UiPath Orchestrator new features

UiPath Orchestrator new features and deployment in Azure App Service

Posted by Pekka Jalonen on 26.3.2020

UiPath Orchestrator new features and deployment in Azure App Service

I recently deployed UiPath Orchestrator 2019.10.17 to Azure App Service and here is few thoughts about the deployment.

UiPath has come long away since the first Orchestrator releases that did not really support features which cloud can offer. Don’t get me wrong, there has been long experience of development of Orchestrator in Azure environment, but there has been need to run Orchestrator with full PaaS capabilities. Now it is more mature than ever before.

Few key Orchestrator features with nice integration with Azure:

Azure KeyVault integration for storing Robot credentials and secrets Azure Storage for storing packages Tenant level encryption with Azure KeyVault Webhooks for integrations Azure AD authentication Media recording Azure App Service has also developed in more customer friendly direction.

Limit connections coming from machines running in Azure VNET subnet, instead of allowing traffic from all Azure cloud IP’s. VNET integration (preview) which enables private connections to SQL Database and Azure Storage without requirement to allow other all Azure IP’s to connect (how it was before) Orchestrator features First thing I want to mention, is Azure AD Authentication. I has been around for couple years already. With the latest version of Orchestrator, UiPath has put a lot of effort to features around Windows Authentication, which is of course give huge benefits for scenarios like Attended robots, where Orchestrator can create Robots automatically for user, and also populate users based on AD group membership. But, what comes to Azure AD Authentication, it has not changed much in last year. Authentication still works basically mapping Azure AD UPN (User Principal Name) to Orchestrator user email address, and if those match, Orchestrator trust Azure to have done successful authentication. We ware waiting to have more development in this area, where Tenant users and roles could be managed using Azure AD groups and application roles.

Azure KeyVault integration for storing Robot credentials and secrets This was one of the most expected features from UiPath. Until now, there has been possibility to utilize CyberArk or native SQL Database credential storage to store credentials. Now you are able to integrate Azure KeyVault(s) to store Robot credentials (which robot uses to login to windows) and credentials Assets (which Robot uses to login to target applications).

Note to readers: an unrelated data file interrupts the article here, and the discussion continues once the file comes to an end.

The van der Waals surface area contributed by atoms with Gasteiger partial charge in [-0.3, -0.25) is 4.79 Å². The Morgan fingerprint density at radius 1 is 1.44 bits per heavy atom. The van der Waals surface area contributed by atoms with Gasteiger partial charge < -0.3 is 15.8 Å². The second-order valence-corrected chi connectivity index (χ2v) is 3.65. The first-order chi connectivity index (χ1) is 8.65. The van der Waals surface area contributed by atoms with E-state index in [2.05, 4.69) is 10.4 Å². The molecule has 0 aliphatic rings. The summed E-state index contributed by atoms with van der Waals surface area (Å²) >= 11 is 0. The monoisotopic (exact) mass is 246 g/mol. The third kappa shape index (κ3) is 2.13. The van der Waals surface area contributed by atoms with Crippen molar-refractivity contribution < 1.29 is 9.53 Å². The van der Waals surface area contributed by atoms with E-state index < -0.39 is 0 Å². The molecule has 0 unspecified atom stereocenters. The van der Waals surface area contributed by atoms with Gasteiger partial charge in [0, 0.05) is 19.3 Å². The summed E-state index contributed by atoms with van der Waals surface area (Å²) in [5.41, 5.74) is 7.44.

In simple, as you will need to register new application to enable Azure AD Authentication, you can use this same application as service principal to access KeyVault by creating dedicated secret to access the KeyVault.

Orchestrator will create randomized string as key to reference KeyVault secret to Orchestrator Asset. Behind the secret, you can find the Username and Password stored in json.

{"Username":"MySecretCreds","Password":"Password1"}

When you update the credentials in Orchestrator, it will automatically create new version of the KeyVault Secret. Basically, this allows you or customer to update the secret in KeyVault directly and Robot will be able to use the new password in automations.

Azure Storage for storing packages enables highly scalable storage when storing packages in blob. Orchestrator will automatically create containers for each Tenant and Libraries. Orchestrator keeps index of all changes done in SQL Database. Storage is also used with new feature called Media recording, which allows you to record / automatically take screenshots of what Robot sees just before the job fails. These screenshots are then downloadable through the Orchestrator

Tenant level encryption is new feature which allows Orchestrator to encrypt data for each Tenant whit is’s own key. Surprisingly, this is fully depending on Azure KeyVault. So unless you have Azure subscription, you cannot utilize this solution at this time.

Last but not least, Orchestrator Webhooks are one of my favorite feature. It allows us to create outgoing web requests to external API’s. Example, I have created Azure Functions API which receives Orchestrator Webhook when Robot, Job, Transaction or Schedule fails and creates Work Item in Azure DevOps for team to investigate.

Findings: Deployment of Orchestrator to Azure App Service with the installation script, first finding was that UiPath had updated the script to require registered application id in Azure and secret to make the deployment. Previous release required only the App Service publishing settings. Next thing was the NLog specific deployment parameters which I could not get to work at all. Documentation regarding these is really poor. You can see them used in this example, but executing the script, I got an error that -nlog parameter is not recognized. But, eventually when I was able to solve this, the deployment went through without issues. Only thing left was to edit the web.config file NLog configuration. Earlier, we needed to take FTP connection to the site and edit the file (or edit in zip before update), but I found awesome new feature in Azure which allowed me editing the file in browser. Microsoft has provided new App Service Editor (in preview) which allowed me to edit the NLog configuration in web.config. (More about NLog configuration for App Service can be found here)

I deployed App Service with VNET Integration (new) to dedicated subnet. From this subnet, I allowed connections to SQL Database, Azure Storage, Azure KeyVault and everything works fast and stable.

Those were my short notes about the new features and App Service deployment. I will keep writing posts as we see how the steady state progresses, thanks.